I like my rifle. It’s a fine piece of gear.

When I was a private long ago, the army issued me a tattered old M16A1, late Vietnam era issue, stamped with the maker’s mark of General Motors Hydramatic Division. It was so loose and wabbly in its action that it wouldn’t cycle more than three or four times without binding up unless I had the foresight to fill it with about four ounces of LSA, the general purpose lubricant that was used for rifles, typewriters and, for all I know, light-duty generators.

That meant that when I came off the qualifying range, I had so much LSA sprayed onto my face that I looked like every other Lewis I’ve ever met in the army: African-American. Except back then there were no African-Americans in the army. Jesse Jackson hadn’t yet coined the term. Anyway, I managed to qualify Expert with that old war club, so the barrel must have been sound, and at least I didn’t get a rifle made by Mattel.

Times change; equipment, too. “Jeeps” (M151A2s like the one I drove all over Korea) are long gone, Gama Gotes are so old school everyone thinks they were Czechoslovakian trucks from the movie “Stripes,” steel helmets are only worn by the Poles, and this time around, the army issued me a NEW RIFLE.

Now, don’t get me wrong. The rifle I drilled with at the Hooper USARC in Bothell was just fine by me. An M16A2, it had an improved barrel and sighting system compared to those I used to carry, and was more accurate and more reliable. But the guys (kids?) I work with cursed the thing for a “musket,” old-school, long and way too heavy. Of course, those pampered kids think the heater in a HMMWV is inadequate.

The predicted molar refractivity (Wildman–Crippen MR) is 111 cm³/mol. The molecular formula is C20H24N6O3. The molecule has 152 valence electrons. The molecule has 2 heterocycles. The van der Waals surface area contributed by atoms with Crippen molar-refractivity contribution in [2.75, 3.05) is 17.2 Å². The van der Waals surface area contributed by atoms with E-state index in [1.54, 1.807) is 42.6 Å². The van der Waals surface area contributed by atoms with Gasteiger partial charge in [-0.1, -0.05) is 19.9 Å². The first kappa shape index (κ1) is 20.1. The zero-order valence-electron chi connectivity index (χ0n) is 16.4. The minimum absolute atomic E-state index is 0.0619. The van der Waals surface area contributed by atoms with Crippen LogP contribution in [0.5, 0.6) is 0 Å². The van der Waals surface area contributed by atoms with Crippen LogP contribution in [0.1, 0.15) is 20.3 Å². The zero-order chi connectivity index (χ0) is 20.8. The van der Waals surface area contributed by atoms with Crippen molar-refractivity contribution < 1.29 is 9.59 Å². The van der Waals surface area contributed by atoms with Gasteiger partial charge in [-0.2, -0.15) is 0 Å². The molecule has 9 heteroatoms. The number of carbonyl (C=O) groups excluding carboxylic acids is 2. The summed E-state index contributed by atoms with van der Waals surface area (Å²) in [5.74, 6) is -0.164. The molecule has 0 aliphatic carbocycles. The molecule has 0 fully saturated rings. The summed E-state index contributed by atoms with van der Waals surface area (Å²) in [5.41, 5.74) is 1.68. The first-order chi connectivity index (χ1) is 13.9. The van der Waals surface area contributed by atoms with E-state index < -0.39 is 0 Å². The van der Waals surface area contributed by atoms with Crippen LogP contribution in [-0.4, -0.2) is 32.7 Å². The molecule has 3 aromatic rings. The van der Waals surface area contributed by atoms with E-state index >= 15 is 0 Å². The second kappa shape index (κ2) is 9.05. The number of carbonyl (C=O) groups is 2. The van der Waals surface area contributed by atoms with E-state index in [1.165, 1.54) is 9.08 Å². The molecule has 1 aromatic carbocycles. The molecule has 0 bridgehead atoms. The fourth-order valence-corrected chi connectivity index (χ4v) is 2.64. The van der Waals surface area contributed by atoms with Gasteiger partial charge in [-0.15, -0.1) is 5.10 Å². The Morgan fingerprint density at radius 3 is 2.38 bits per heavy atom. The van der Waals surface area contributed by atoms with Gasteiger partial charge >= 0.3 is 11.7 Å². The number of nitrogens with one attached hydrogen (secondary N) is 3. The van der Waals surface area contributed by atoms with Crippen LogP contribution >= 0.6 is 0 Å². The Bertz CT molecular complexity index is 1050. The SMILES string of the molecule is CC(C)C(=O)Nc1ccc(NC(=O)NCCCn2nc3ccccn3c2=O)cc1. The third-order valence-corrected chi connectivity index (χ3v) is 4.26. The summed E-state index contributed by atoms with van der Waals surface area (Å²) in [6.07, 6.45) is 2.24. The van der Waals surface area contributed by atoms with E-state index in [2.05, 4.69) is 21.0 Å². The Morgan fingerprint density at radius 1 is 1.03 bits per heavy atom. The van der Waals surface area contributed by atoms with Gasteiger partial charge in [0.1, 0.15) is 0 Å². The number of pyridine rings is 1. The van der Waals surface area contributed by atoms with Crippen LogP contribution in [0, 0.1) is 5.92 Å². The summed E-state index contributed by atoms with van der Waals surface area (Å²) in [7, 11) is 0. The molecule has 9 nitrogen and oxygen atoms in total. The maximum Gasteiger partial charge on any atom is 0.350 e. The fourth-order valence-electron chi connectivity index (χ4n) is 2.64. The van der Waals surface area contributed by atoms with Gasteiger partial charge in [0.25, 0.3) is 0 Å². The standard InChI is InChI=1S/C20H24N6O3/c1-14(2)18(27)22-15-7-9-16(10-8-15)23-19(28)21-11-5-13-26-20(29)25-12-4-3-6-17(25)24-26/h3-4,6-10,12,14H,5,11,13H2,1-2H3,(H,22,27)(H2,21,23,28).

A heater, they have!

After we qualified with our muskets at the mobilization station in Ft. Bragg, NC, they were abruptly taken from us and replaced with brand-spanking-new, out of the box, never-fired-except-for-test-rounds, gen-yoo-wine Colt Arms M4 carbines.

M4 carbine with ACOG

These things are cool: short barrel, top rail for modular sighting systems, collapsible stock and an ACOG optical sight with 4X resolution, incorporating night-friendly tritium-enhanced crosshairs and an onboard ranging system. “Only” good for 400 meters, as opposed to 600m for the A2, but we can all live with that.

Ever try to hit someone at 600 meters? Hint: they’re 3/16 of an inch tall, and you aim two inches over their head. Good luck with that!

What’s not to like? My M4 is fast to handle, light to carry and rides on my hip like a deadly baby. I can partially retract the stock to leave room for use over Interceptor body armor. And it’s so fresh-new that it hasn’t even worn in the bolt yet. When I clean it, its innards sparkle like a NASA tool drawer.

Like most soldiers in this theater, private contractors included, I’ve pimped out my little bangstick somewhat. It sports a custom stock scored from a demobilizing Second Infantry Division armorer. Not only does this stock add a big, soft buttpad (and who doesn’t like one of those?), it also, oddly enough, stores eight always-handy AA batteries, or a slew of CR2 lithium batteries for Surefire lights.